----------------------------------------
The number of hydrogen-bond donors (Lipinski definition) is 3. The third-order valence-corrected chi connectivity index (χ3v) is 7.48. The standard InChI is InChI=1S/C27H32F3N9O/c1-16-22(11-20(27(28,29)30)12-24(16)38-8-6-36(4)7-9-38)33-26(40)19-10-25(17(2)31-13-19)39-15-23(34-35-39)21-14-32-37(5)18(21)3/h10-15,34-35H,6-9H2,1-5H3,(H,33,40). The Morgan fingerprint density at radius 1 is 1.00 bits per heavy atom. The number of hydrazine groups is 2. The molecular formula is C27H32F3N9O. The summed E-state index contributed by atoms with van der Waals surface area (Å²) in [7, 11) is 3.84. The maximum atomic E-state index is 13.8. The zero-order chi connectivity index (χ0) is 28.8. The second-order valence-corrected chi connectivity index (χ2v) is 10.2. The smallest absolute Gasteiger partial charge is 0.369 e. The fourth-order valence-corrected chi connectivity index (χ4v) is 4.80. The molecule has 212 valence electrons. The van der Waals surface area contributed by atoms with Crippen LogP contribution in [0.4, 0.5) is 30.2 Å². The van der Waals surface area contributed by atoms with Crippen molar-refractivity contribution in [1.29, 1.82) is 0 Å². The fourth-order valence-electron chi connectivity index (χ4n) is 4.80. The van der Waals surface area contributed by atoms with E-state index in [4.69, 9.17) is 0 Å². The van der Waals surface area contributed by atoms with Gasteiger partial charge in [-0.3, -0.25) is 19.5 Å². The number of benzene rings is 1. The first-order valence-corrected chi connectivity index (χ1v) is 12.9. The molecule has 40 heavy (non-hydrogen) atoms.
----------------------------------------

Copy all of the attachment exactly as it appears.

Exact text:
The number of hydrogen-bond donors (Lipinski definition) is 3. The third-order valence-corrected chi connectivity index (χ3v) is 7.48. The standard InChI is InChI=1S/C27H32F3N9O/c1-16-22(11-20(27(28,29)30)12-24(16)38-8-6-36(4)7-9-38)33-26(40)19-10-25(17(2)31-13-19)39-15-23(34-35-39)21-14-32-37(5)18(21)3/h10-15,34-35H,6-9H2,1-5H3,(H,33,40). The Morgan fingerprint density at radius 1 is 1.00 bits per heavy atom. The number of hydrazine groups is 2. The molecular formula is C27H32F3N9O. The summed E-state index contributed by atoms with van der Waals surface area (Å²) in [7, 11) is 3.84. The maximum atomic E-state index is 13.8. The zero-order chi connectivity index (χ0) is 28.8. The second-order valence-corrected chi connectivity index (χ2v) is 10.2. The smallest absolute Gasteiger partial charge is 0.369 e. The fourth-order valence-corrected chi connectivity index (χ4v) is 4.80. The molecule has 212 valence electrons. The van der Waals surface area contributed by atoms with Crippen LogP contribution in [0.4, 0.5) is 30.2 Å². The van der Waals surface area contributed by atoms with Crippen molar-refractivity contribution in [1.29, 1.82) is 0 Å². The fourth-order valence-electron chi connectivity index (χ4n) is 4.80. The van der Waals surface area contributed by atoms with E-state index in [4.69, 9.17) is 0 Å². The van der Waals surface area contributed by atoms with Gasteiger partial charge in [-0.3, -0.25) is 19.5 Å². The number of benzene rings is 1. The first-order valence-corrected chi connectivity index (χ1v) is 12.9. The molecule has 40 heavy (non-hydrogen) atoms.